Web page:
The Economic Significance of the Cross-Sectional Autoregressive Model: Further Analysis

The Economic Significance of the Cross-Sectional Autoregressive Model: Further Analysis We reexamine whether investors can gain abnormal returns using the cross-sectional autoregressive model of stock returns. We find that the pattern of abnormal returns obtained is inconsistent over the time period 1934–94. We adjust for the higher commission costs in the pre-May 1 1975 period, a point overlooked in Jegadeesh (1990), by assuming a conservative one-way transaction cost of 0.75%. For the post-May 1 1975 period, we use a one-way transaction cost of 0.25%. The results show that investors who invest only on the long side would earn insignificant 'after-transaction cost' abnormal returns in the post-World War II period, 1946–94. The 'after-transaction cost' abnormal return from the short strategy is about 0.5% for the period 1946–94. This article shows that an investor would not earn abnormal returns using this model considering that it is more costly in practice to sell securities short and that most investors would not earn interest on short sale proceeds. http://www.deepdyve.com/assets/images/DeepDyve-Logo-lg.png Review of Quantitative Finance and Accounting Springer Journals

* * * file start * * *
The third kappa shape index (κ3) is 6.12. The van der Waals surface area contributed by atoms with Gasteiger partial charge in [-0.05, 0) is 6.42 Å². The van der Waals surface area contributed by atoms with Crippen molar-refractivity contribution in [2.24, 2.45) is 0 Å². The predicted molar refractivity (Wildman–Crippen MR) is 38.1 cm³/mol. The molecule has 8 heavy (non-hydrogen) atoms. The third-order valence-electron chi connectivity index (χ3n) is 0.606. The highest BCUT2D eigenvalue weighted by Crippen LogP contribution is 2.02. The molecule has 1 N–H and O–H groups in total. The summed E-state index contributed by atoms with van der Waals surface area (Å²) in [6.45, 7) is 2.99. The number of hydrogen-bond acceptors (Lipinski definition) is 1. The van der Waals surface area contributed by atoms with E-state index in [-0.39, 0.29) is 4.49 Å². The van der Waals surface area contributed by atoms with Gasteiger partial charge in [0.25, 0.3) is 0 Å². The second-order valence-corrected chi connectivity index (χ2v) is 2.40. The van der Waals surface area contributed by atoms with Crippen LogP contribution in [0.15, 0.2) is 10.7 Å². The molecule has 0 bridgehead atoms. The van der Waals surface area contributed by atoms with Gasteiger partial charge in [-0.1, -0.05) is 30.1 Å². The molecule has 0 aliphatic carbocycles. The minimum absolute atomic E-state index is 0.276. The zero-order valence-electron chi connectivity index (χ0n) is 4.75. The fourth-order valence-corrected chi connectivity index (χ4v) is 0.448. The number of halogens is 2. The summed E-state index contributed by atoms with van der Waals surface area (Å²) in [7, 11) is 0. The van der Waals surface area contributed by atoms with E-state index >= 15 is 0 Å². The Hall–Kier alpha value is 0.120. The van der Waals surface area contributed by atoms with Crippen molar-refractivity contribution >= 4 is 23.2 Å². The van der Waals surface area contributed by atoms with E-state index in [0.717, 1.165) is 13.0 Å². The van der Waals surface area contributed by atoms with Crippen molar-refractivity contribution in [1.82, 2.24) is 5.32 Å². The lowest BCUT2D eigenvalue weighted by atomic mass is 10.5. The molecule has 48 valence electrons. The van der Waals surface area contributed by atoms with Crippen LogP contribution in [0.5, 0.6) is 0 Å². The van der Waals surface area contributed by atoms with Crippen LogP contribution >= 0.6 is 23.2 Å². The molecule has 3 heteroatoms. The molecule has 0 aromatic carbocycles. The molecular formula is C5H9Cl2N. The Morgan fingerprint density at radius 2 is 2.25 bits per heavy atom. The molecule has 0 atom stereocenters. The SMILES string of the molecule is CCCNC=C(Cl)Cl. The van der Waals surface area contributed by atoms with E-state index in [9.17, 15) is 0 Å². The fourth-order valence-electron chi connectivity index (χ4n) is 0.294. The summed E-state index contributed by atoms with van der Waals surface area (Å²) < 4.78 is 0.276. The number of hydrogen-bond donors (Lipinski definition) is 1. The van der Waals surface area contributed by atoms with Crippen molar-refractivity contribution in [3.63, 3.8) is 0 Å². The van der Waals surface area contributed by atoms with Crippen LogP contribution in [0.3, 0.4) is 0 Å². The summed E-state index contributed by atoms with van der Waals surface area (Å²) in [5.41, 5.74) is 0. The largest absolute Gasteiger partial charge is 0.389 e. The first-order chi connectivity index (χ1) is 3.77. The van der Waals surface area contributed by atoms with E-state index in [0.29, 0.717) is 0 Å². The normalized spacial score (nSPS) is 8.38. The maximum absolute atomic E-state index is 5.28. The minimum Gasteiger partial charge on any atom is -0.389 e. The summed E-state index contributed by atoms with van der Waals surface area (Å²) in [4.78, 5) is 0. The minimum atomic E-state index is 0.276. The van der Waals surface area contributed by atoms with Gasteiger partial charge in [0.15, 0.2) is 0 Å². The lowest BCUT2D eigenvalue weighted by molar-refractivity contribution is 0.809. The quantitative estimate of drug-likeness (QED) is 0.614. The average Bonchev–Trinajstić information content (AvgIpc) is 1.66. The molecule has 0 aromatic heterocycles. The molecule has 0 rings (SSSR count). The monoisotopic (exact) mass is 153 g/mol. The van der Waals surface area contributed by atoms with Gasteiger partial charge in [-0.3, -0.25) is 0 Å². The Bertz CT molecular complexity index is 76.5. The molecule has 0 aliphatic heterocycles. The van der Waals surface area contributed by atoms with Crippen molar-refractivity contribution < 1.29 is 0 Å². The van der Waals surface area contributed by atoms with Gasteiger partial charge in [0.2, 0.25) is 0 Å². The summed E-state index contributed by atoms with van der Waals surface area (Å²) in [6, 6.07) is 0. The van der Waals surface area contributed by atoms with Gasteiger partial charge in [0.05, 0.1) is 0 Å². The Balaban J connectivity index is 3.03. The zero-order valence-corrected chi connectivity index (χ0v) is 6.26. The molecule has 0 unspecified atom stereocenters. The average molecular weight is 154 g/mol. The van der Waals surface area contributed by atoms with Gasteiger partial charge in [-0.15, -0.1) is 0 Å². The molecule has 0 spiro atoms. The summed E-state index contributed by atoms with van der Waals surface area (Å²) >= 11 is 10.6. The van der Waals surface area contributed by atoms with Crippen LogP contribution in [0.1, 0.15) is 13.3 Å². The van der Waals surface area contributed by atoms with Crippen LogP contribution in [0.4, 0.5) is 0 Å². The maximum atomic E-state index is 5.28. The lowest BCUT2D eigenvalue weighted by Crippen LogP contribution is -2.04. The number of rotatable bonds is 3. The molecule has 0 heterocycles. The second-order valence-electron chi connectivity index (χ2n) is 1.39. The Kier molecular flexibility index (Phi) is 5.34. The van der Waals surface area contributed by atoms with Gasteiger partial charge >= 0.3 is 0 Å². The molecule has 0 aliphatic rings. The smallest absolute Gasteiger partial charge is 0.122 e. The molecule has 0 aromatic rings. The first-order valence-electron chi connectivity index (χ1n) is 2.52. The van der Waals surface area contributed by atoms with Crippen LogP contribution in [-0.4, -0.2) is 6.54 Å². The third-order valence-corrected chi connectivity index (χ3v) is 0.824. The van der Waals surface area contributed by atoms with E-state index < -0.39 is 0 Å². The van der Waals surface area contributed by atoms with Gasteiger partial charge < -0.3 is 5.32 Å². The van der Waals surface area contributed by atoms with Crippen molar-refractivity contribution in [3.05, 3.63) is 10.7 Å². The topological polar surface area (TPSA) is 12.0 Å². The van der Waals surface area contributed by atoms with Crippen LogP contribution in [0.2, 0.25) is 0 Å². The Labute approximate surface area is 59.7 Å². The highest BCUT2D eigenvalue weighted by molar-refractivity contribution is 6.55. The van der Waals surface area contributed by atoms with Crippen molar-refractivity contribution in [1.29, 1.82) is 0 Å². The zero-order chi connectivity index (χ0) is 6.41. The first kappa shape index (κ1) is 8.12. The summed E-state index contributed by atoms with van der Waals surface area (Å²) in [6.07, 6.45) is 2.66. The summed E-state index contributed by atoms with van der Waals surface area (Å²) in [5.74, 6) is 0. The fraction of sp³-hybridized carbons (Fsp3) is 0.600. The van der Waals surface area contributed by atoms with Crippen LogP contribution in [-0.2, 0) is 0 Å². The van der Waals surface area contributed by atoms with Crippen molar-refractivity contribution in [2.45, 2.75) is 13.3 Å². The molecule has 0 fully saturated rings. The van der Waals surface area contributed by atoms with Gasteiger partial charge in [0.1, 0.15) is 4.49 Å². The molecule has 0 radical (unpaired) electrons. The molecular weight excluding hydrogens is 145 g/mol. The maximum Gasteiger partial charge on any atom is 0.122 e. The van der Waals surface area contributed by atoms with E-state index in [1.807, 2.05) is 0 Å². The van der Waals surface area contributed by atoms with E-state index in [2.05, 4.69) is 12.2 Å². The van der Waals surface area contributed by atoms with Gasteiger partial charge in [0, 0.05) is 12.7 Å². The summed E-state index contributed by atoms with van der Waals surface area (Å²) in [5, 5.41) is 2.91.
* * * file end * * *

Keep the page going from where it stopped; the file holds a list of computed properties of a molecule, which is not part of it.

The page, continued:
The Economic Significance of the Cross-Sectional Autoregressive Model: Further Analysis

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Publisher
Kluwer Academic Publishers
Copyright
Copyright © 1998 by Kluwer Academic Publishers
Subject
Finance; Corporate Finance; Accounting/Auditing; Econometrics; Operation Research/Decision Theory
ISSN
0924-865X
eISSN
1573-7179
D.O.I.
10.1023/A:1008284208744
Publisher site
See Article on Publisher Site

Abstract

We reexamine whether investors can gain abnormal returns using the cross-sectional autoregressive model of stock returns. We find that the pattern of abnormal returns obtained is inconsistent over the time period 1934–94. We adjust for the higher commission costs in the pre-May 1 1975 period, a point overlooked in Jegadeesh (1990), by assuming a conservative one-way transaction cost of 0.75%. For the post-May 1 1975 period, we use a one-way transaction cost of 0.25%. The results show that investors who invest only on the long side would earn insignificant 'after-transaction cost' abnormal returns in the post-World War II period, 1946–94. The 'after-transaction cost' abnormal return from the short strategy is about 0.5% for the period 1946–94. This article shows that an investor would not earn abnormal returns using this model considering that it is more costly in practice to sell securities short and that most investors would not earn interest on short sale proceeds.

Journal

Review of Quantitative Finance and AccountingSpringer Journals

Published: Oct 6, 2004

References

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